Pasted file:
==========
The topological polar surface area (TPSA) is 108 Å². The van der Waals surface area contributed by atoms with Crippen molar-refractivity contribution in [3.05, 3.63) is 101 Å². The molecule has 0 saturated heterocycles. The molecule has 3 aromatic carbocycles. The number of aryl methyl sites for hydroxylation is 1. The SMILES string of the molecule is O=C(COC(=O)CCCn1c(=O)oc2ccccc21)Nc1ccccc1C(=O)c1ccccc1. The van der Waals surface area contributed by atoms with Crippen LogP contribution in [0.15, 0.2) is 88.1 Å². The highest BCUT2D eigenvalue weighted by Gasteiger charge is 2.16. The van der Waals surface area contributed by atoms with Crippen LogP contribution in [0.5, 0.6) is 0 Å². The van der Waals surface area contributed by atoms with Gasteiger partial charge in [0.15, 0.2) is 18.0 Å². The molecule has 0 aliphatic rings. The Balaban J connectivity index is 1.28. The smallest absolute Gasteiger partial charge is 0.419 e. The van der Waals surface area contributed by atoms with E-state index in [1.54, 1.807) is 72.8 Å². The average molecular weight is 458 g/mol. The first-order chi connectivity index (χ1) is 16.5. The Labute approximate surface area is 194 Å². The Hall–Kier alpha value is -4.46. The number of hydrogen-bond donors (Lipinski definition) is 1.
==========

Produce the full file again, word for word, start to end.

The topological polar surface area (TPSA) is 108 Å². The van der Waals surface area contributed by atoms with Crippen molar-refractivity contribution in [3.05, 3.63) is 101 Å². The molecule has 0 saturated heterocycles. The molecule has 3 aromatic carbocycles. The number of aryl methyl sites for hydroxylation is 1. The SMILES string of the molecule is O=C(COC(=O)CCCn1c(=O)oc2ccccc21)Nc1ccccc1C(=O)c1ccccc1. The van der Waals surface area contributed by atoms with Crippen LogP contribution in [0.15, 0.2) is 88.1 Å². The highest BCUT2D eigenvalue weighted by Gasteiger charge is 2.16. The van der Waals surface area contributed by atoms with Crippen LogP contribution in [0.5, 0.6) is 0 Å². The van der Waals surface area contributed by atoms with Gasteiger partial charge in [0.15, 0.2) is 18.0 Å². The molecule has 0 aliphatic rings. The Balaban J connectivity index is 1.28. The smallest absolute Gasteiger partial charge is 0.419 e. The van der Waals surface area contributed by atoms with E-state index in [1.54, 1.807) is 72.8 Å². The average molecular weight is 458 g/mol. The first-order chi connectivity index (χ1) is 16.5. The Labute approximate surface area is 194 Å². The Hall–Kier alpha value is -4.46. The number of hydrogen-bond donors (Lipinski definition) is 1.